Mayan Families has been providing microloans for many years. We work with women's groups in rural Guatemala. Microloans through Mayan Families offer hope to many women by allowing them to start businesses and provide more opportunities for their families and their communities.
There are exceptions, but in general the program runs like this:
First, we help start women's groups in the different villages. Within these groups we find women who would like to receive a Microloan. Each woman is entitled to either Q500 or a Q1,000.($63.00USD or $125.00USD), the choice is theirs. The money has to be used to either start a small business or enhance an existing one. Many of the women make jewelry or weave, so they have taken that money to invest in their business, and to be able to buy their supplies at wholesale prices. One woman has started a small dry goods store. Another has bought two blenders to start a juice stand. Others have used the money to buy stoves for their tortilla businesses, or dry goods to sell in an existing store.
One of the advantages of this project is that the women have had to learn how to use the banking system because the repayments are made directly into an account at the bank so the women have had to become familiar with filling out deposit slips. For many women this might have been the first time dealing with banks.
We have many women waiting who want to participate in the micro credit loan program.
It was encouraging for us that the Nobel Peace Prize had been won in 2006 by
Ithe Bangladeshi Economist, Muhammed Yunus and the Grameen Bank who won the Nobel Peace Prize for their pioneering use of tiny, insignificant loans - micro- loans - to lift millions out of poverty.
While we do not have the capacity to lift millions out of poverty we have been able to rotate our micro loans, so that the women in our groups have had the opportunity to start or enhance their own businesses, and earn more money for their families.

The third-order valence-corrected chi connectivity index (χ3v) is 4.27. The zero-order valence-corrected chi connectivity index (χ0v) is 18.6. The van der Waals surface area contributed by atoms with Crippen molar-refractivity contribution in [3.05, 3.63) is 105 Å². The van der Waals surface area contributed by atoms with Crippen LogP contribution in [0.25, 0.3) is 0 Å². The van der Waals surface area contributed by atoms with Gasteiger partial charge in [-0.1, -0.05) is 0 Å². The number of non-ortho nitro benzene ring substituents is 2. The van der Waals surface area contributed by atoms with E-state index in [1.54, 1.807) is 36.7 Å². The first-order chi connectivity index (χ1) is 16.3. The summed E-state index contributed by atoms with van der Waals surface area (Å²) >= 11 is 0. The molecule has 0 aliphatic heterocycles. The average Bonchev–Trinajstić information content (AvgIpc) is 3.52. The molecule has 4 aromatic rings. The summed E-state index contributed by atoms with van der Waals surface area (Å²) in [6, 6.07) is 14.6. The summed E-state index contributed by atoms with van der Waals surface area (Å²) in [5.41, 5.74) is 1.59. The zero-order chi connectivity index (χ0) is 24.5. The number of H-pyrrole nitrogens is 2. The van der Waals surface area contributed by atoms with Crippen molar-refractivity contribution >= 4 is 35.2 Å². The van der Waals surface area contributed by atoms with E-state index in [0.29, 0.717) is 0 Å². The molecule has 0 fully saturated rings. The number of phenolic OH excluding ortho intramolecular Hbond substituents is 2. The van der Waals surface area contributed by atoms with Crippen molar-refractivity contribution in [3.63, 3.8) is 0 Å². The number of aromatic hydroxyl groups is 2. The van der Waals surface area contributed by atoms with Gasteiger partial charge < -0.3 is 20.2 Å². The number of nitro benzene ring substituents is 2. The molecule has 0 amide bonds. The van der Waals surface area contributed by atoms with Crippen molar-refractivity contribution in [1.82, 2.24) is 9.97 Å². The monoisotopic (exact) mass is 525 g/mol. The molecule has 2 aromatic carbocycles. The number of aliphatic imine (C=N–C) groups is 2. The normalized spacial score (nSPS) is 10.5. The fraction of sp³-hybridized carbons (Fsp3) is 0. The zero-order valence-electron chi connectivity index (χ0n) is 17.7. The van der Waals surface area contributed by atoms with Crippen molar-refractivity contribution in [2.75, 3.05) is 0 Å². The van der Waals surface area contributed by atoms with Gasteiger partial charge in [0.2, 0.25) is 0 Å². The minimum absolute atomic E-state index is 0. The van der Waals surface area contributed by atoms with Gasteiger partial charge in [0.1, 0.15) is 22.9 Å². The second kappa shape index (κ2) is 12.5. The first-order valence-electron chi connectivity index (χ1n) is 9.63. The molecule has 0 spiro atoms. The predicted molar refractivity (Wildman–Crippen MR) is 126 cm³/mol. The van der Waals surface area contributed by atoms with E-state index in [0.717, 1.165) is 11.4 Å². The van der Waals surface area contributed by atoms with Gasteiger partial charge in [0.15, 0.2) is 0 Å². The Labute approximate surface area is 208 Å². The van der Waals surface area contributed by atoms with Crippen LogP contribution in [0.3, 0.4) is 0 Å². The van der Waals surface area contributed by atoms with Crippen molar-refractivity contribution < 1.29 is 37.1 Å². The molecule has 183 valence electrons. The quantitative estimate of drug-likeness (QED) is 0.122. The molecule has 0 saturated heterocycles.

Here is Yunus' (and our) belief about microcredit:
Giving the poor access to credit allows them to immediately put into practice the skills they already know -- to weave, husk rice paddy, raise cows, peddle a rickshaw. And the cash they earn is then a tool, a key that unlocks a host of other abilities and allows them to explore their own potential.
-Muhammad Yunus, Banker to the Poor, 2003 p. 140
Mayan Families started its own microcredit program years ago, patterned after Yunus and Grameen Bank. Consistent with the above quote, the women borrowers are "putting into practice the skills they already know." Their businesses are weaving, beading, fruit drinks, growing beans, chickens, perfumes, selling fruits and vegetables. With their new income, the women help feed and clothe their families, send their children to school, save to improve their houses, and invest in their businesses. All this while running the house, raising kids, cooking, and making a loan payment every month!
Equally important is that these loans are empowering women, giving them control over some money and decision making, helping them help themselves and their families. Poignantly, one woman we interviewed said, "My business is a success because I haven't had to ask my husband for money for expenses."
Funding a microcredit loan makes a great gift, or a great substitute for dinner and a movie. And the best thing is, because the women repay the loan, the gift lasts and lasts. We hope to raise $200,000 to offer microcredit to these patient, hopeful women throughout rural areas of Guatemala. Please help us if you can by going to the donate now page.
Mayan Families promotes credit as a human right.
- This programs mission is to help the poor families to help themselves to overcome poverty. It is targeted to the poor, particularly poor women as conventional banks often classify the poor as "not creditworthy".
- It is offered for creating self-employment for income-generating activities.
- In order to obtain loans a borrower must join a group of borrowers.
- Loans can be received in a continuous sequence.
- A New loan becomes available to a borrower if her previous loan is repaid.
- All loans are to be paid back in installments (monthly payments).
- Unleashing of energy and creativity in each human being is this programs answer to poverty.
Mayan Families Microloans program was made to address the financial needs of the poor. It has created access to credit enabling the poor to build on their existing skills to earn a better income in each cycle of loans.